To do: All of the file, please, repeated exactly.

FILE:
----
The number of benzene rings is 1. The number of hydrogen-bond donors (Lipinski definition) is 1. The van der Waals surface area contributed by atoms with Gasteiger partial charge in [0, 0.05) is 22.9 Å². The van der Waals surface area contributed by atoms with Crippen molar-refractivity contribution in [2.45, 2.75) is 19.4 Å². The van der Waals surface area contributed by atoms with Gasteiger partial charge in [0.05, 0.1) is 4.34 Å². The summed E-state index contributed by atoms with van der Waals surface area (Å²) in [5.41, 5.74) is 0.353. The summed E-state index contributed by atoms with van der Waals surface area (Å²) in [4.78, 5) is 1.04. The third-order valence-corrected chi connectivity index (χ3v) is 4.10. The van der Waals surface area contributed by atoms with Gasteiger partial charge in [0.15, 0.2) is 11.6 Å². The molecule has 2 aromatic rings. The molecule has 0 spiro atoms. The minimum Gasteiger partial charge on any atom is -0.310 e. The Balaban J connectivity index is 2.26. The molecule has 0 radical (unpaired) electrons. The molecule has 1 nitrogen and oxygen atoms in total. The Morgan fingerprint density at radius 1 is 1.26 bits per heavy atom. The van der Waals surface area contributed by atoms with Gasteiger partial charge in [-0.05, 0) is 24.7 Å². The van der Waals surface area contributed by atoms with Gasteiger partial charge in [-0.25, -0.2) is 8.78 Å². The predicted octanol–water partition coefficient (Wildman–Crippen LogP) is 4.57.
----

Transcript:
The number of benzene rings is 1. The number of hydrogen-bond donors (Lipinski definition) is 1. The van der Waals surface area contributed by atoms with Gasteiger partial charge in [0, 0.05) is 22.9 Å². The van der Waals surface area contributed by atoms with Crippen molar-refractivity contribution in [2.45, 2.75) is 19.4 Å². The van der Waals surface area contributed by atoms with Gasteiger partial charge in [0.05, 0.1) is 4.34 Å². The summed E-state index contributed by atoms with van der Waals surface area (Å²) in [5.41, 5.74) is 0.353. The summed E-state index contributed by atoms with van der Waals surface area (Å²) in [4.78, 5) is 1.04. The third-order valence-corrected chi connectivity index (χ3v) is 4.10. The van der Waals surface area contributed by atoms with Gasteiger partial charge in [0.15, 0.2) is 11.6 Å². The molecule has 2 aromatic rings. The molecule has 0 spiro atoms. The minimum Gasteiger partial charge on any atom is -0.310 e. The Balaban J connectivity index is 2.26. The molecule has 0 radical (unpaired) electrons. The molecule has 1 nitrogen and oxygen atoms in total. The Morgan fingerprint density at radius 1 is 1.26 bits per heavy atom. The van der Waals surface area contributed by atoms with Gasteiger partial charge in [-0.05, 0) is 24.7 Å². The van der Waals surface area contributed by atoms with Gasteiger partial charge in [-0.25, -0.2) is 8.78 Å². The predicted octanol–water partition coefficient (Wildman–Crippen LogP) is 4.57.